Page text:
Utopia and Performance

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Sensuous Governing Sensuous City by Sisters Hope. Photo. Photo: Diana Lindhardt.

Registration and fees

Registration is open.

Conference Rationale

Association of Nordic Theatre Scholars
Stockholm, 30 September to 2 October 2021

It is nothing like a dream to create the future. Utopia today, flesh and blood tomorrow.
(Victor Hugo)

Utopia is not a kind of free imagination. Utopia is a matter of the innermost urgency. You are forced to imagine it, it is the only way out, and this is what we need today.
(Slavoj Žižek)

The utopia for which I yearn takes place now, in the interstices of present interactions, in glancing moments of possibly better ways to be together as human beings.
(Jill Dolan)

These quotes represent the main accesses to the concept of utopia that are relevant to both performance practices and critical discourse. While Hugo points to an imaginary future, a vision that will be materialized soon, Žižek argues from the point of view of crisis. And Dolan adds aspects of communality to the idea of utopia. Theatre and performance engage in proposing such utopian visions as a remedy, as a critical stance in times of crisis, as an imaginary flight from straight realisms, as practiced performativities potentially materializing different futures. For the 2021 ANTS conference we invite contributions which investigate all utopian aspects that demonstrate the relevance and also the urge to practice, discuss, rethink and envision theatre and performance in manifold ways. The Theatre and Dance Department at Stockholm University celebrates its 75th anniversary in 2021. With the proposed theme, we also celebrate the Utopian spirit of its foundation and its future.

The term ‘utopia’ was coined and mainstreamed through the reception of Thomas More’s 1516 book Utopia in which he proposes a utopian concept of an ideal society located on a fictional remote island, and in this way, he disguises his critique of the English society of his time. In his book, More provides an etymology of the term deriving from the Greek u-topia, which means ‘non-place’. English pronunciation relates it to another Greek term, eu-topia, the ‘good place’. This has led to a general understanding of ‘utopia’ as a positive imaginary space in contrast to ‘dystopia’ as a disastrous setting, whereas the original meaning involves no judgement on the quality of the utopia. With the Enlightenment’s deliberate striving for the betterment of society, utopianism became associated with revolutionary thinking: Utopia was simultaneously located at the dawn of humanity and in the foreseeable future, almost within reach. Continue reading the Conference Rationale -->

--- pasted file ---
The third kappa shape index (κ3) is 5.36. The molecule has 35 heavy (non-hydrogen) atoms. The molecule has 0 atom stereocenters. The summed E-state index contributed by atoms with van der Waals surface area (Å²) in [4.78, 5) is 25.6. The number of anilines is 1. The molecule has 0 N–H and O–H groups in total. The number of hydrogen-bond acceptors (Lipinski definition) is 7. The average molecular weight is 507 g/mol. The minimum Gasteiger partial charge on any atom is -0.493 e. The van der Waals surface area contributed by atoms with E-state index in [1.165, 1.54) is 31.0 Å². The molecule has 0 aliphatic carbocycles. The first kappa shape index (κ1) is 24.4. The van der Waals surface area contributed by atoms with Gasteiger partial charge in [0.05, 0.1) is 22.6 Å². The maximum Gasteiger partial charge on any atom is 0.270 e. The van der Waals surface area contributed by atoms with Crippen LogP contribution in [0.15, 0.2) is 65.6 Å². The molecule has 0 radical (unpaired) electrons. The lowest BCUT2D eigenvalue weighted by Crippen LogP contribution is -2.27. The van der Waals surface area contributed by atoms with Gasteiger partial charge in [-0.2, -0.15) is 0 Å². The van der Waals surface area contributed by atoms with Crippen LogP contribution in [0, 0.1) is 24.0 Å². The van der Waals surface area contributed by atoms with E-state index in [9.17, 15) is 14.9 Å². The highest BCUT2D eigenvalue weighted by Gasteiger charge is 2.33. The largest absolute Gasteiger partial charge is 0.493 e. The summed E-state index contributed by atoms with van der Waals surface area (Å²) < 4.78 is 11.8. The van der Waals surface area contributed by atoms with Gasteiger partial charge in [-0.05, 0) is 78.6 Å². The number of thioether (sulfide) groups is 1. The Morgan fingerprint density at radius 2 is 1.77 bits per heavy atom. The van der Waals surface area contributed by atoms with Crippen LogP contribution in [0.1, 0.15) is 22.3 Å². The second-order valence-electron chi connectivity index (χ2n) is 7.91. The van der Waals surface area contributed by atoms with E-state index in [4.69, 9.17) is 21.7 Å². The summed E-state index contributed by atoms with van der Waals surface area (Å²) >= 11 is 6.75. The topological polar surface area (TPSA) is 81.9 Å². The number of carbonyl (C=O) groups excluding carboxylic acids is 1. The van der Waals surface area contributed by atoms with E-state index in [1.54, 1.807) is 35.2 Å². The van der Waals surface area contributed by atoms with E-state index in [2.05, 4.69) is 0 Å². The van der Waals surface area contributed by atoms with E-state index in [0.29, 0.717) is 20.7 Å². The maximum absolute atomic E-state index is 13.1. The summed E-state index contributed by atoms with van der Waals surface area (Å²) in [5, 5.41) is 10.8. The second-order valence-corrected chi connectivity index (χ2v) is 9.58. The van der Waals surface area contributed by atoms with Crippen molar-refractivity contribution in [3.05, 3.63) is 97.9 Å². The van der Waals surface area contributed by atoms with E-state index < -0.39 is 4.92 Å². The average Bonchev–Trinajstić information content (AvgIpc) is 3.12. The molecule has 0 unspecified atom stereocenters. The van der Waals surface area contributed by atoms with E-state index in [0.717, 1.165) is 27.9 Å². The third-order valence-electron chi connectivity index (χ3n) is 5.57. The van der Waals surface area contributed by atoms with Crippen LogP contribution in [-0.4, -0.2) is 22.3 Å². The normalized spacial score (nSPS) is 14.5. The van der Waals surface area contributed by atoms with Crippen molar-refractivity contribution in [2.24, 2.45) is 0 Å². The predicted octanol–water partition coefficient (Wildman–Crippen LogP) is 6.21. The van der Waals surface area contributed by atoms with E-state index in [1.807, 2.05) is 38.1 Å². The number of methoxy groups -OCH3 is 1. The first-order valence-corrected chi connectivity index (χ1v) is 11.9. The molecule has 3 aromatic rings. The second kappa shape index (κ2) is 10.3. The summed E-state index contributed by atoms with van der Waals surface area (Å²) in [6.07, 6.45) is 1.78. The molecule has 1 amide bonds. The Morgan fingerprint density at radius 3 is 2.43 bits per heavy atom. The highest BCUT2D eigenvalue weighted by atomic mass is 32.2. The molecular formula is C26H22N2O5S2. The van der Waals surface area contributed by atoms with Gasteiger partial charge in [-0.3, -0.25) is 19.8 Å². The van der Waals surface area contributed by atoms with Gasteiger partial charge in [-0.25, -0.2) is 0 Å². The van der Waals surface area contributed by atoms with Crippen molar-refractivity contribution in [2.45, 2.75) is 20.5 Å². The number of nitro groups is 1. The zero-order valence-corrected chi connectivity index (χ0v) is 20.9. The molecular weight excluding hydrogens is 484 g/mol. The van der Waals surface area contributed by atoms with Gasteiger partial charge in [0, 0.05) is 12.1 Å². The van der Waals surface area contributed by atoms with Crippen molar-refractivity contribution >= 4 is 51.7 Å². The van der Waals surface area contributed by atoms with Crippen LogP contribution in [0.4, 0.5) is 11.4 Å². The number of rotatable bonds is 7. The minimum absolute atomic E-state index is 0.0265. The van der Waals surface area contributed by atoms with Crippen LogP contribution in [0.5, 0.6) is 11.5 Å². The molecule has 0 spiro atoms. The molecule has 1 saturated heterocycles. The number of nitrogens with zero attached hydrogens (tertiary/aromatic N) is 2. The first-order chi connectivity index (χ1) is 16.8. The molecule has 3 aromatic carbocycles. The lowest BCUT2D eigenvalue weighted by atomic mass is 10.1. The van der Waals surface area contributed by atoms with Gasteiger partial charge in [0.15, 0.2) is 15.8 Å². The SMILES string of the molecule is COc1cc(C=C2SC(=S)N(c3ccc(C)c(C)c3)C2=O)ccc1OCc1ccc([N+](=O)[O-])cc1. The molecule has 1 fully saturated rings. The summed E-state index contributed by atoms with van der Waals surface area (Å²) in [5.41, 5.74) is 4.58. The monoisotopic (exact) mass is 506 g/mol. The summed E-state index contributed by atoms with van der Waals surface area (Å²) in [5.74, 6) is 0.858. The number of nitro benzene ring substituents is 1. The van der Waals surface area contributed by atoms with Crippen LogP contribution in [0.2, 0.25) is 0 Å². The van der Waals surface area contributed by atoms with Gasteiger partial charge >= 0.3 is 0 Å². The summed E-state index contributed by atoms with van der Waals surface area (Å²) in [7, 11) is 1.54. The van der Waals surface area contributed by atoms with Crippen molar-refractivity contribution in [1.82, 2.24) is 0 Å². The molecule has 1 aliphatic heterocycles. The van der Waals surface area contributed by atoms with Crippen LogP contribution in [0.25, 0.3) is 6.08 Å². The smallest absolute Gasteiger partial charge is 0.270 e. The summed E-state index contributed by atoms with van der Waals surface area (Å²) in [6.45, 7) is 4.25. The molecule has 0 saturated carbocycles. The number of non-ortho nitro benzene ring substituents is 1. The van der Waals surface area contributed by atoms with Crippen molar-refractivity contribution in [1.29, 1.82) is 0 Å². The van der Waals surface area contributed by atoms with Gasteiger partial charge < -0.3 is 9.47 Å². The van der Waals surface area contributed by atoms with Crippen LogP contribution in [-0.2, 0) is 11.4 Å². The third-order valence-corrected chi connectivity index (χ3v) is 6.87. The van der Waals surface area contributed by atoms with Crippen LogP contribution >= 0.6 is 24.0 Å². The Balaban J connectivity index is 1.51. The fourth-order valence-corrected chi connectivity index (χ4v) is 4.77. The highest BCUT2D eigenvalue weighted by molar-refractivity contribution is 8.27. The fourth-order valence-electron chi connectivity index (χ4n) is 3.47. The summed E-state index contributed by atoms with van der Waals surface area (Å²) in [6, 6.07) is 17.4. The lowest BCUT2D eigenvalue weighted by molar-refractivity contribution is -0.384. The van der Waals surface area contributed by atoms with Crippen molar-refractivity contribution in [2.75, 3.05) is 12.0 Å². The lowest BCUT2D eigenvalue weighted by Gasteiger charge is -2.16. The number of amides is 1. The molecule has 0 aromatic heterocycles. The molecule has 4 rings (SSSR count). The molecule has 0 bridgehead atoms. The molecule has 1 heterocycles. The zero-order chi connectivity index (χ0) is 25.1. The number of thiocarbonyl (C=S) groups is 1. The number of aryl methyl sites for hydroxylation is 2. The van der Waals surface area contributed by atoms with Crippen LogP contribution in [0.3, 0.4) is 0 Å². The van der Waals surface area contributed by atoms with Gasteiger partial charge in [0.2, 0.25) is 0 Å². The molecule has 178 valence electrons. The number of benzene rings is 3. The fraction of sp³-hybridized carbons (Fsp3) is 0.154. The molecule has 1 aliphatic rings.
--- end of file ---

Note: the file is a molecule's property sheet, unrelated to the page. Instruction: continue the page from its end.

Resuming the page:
Deadline for submission was 20th April, 2021.

Full Call for papers

Keynote speakers and Invited Artists

  • Sean Metzger (University of California, LA)
  • Susanne Foellmer (Coventry University)
  • Willmar Sauter (Stockholm University)
  • Linn Hilda Lamberg (Stockholm)
  • Gry Worre Hallberg (Copenhagen)

View the keynotes on live stream!
The keynotes and the panel discussion on “Utopia!” will be streamed live via Zoom. To join the webinars please click on the Zoom link of the specific event.

Opening Keynote Willmar Sauter, 30 Sept

Keynote Sean Metzger, 1 Oct

Panel Discussion with artists, 1 Oct

Keynote Susanne Foellmer, 2 Oct


Conference Programme

Utopia and Performance, 30 September – 2 October 2021.

Social Programme

Welcome reception, lunches, and performances.


The conference is organized by Theatre studies at Stockholm University, the Department of Culture and Aesthetics, together with the Association of Nordic Theatre Scholars (ANTS).
Contact us:  ANTS21@teater.su.se

Conference coordination: Meike Wagner and Kim Skjoldager-Nielsen.

Organizing team

Rikard Hoogland, Dirk Gindt, Tiina Rosenberg, Kim Skjoldager-Nielsen, Magnus Tessing Schneider, Meike Wagner, Julia Stina Skoglund.


  • Stockholm University and the Department of Culture and Aesthetics in Autumn. Photo: Sören Andersson, Stockholm University. Covid-19 2021-06-24 We abide by the restrictions and recommendations by the Swedish Health Authorities.